Recently I wrote about the rise of "conflicted consumers" who want greener options but don't want to go too far out of their way to get it. Is this fairly passive commitment to greener buying going to drive enough change to tackle problems as large as climate change? Some organizations seem to think not.
A few months ago Al Gore launched a $300 million ad campaign called "we can solve it." (Gore just proposed a goal for the country of moving to 100% non-fossil fuel energy in 10 years. Discussing that aggressive target is for another time.) The campaign features unexpected pairings of spokespeople - Al Sharpton and Pat Robertson, Newt Gingrich and Nancy Pelosi, and so on - who have apparently put their differences aside to push for more action on climate. The goal of the campaign is to "educate people that the climate crisis is both urgent and solvable." But the true aim is to get people moving - both politically and as consumers.
Gore's campaign is not alone. The "Together" initiative - with partners as diverse as TimeWarner, Dell, Target, and the city of Seattle - has similar goals but, more, it wants to provide consumers with actual products and services to reduce their climate footprint. Member companies can discuss their sustainability commitment in ads and on products as long as the NGO in charge (The Climate Group ) has vetted the claims. As the website explains, "we ensure that every product or service they offer through the campaign makes it easier or cheaper for you to do your bit and help tackle climate change." So the initiative is about purchasing your way to green. In that way, "Together" is very much like the Bono-led RED campaign for AIDS relief that Gap and others have pumped money into over the last year.
Why all this activity? Besides the obvious marketing benefit to companies, my guess is that many businesses have realized they need consumers to shift their thinking. The big trio of societal forces - government, business, and consumers - all need to change to tackle something as large and thorny as climate change. No segment can do it alone.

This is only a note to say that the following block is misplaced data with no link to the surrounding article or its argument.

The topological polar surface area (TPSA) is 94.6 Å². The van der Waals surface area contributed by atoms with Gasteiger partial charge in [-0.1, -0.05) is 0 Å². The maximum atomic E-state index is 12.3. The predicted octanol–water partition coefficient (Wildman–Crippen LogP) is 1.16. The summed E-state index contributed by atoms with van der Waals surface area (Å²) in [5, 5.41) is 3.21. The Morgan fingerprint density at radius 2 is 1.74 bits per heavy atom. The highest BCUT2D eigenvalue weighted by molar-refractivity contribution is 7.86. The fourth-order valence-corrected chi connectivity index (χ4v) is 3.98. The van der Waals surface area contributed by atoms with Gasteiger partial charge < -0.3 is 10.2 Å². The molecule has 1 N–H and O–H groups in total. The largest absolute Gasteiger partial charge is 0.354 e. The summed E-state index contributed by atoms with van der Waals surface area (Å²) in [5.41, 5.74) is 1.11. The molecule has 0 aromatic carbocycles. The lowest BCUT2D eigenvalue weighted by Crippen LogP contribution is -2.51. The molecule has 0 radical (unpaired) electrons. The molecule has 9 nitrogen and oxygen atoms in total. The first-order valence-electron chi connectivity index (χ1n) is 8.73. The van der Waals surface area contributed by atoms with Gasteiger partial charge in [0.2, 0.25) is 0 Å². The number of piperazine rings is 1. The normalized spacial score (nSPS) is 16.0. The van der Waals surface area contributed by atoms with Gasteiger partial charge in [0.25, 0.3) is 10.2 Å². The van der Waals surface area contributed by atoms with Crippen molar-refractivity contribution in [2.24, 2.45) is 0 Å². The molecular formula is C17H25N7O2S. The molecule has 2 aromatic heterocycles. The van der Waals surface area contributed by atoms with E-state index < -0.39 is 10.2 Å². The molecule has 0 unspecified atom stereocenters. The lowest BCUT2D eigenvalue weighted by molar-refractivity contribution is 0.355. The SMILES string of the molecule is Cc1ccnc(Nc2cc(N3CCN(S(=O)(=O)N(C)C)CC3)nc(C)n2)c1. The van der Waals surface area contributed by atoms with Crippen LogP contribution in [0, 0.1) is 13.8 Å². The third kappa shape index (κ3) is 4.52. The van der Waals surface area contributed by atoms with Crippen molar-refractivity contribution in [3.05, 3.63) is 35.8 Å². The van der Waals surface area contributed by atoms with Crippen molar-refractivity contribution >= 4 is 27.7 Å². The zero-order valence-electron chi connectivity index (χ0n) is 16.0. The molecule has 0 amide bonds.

These campaigns, however, are fighting a historically tough battle. The environmental community has been waiting for 38 years (since the first Earth Day) to see a values shift in the U.S. They're still waiting. Sure, people buy more organic food, and they are flocking toward smaller cars to avoid energy costs, but the "conflicted consumer" is just that - conflicted. They aren't seeking out the green offering exclusively (which is why I advise companies to pitch their products on multiple attributes, not just green).
But all that said, all this marketing activity might work this time. The stars are aligned in a different way now than 38 years ago. Resource constraints are not theoretical anymore and market price signals couldn't be clearer. Greener offerings are also so much better than they used to be (yes, we can say it...many green products launched years ago, frankly, sucked).
So businesses should get ready to deal with more engaged, educated consumers who are tying their everyday decisions to global scale issues. Companies will need to change both products and marketing messages substantially.
Green marketing expert Jacquie Ottman recently gave an eye-opening talk about green marketing today (at Sustainable Brands '08). Of course she stressed the need tie green pitches to core product attributes, as I do. But she also went further and suggested that companies could start encouraging sustainable consumption. Perhaps, she said, companies could pitch buying less of something - imagine marketing execs bringing that campaign to their management! It only works of course, if companies make things that have lasting value or serve a need for longer than competitive products. Will Sarni, CEO of Domani Consulting (full disclosure: I have a business partnership with Domani), said this about Jacquie's talk: "She spoke the unspeakable." Yes, she did, and business should listen.
The big ad campaigns, combined with real world environmental pressures, will prompt many consumers to ask for something very different from the companies they buy from. Innovative companies will answer the call and happily and eat their competitors' lunch.
This post first appeared at Harvard Business Online.
Andrew Winston helps companies use environmental thinking to grow and prosper. He is co-author of the best-seller Green to Gold, writes a monthly e-letter Eco-Advantage Strategies, and regularly blogs on green business.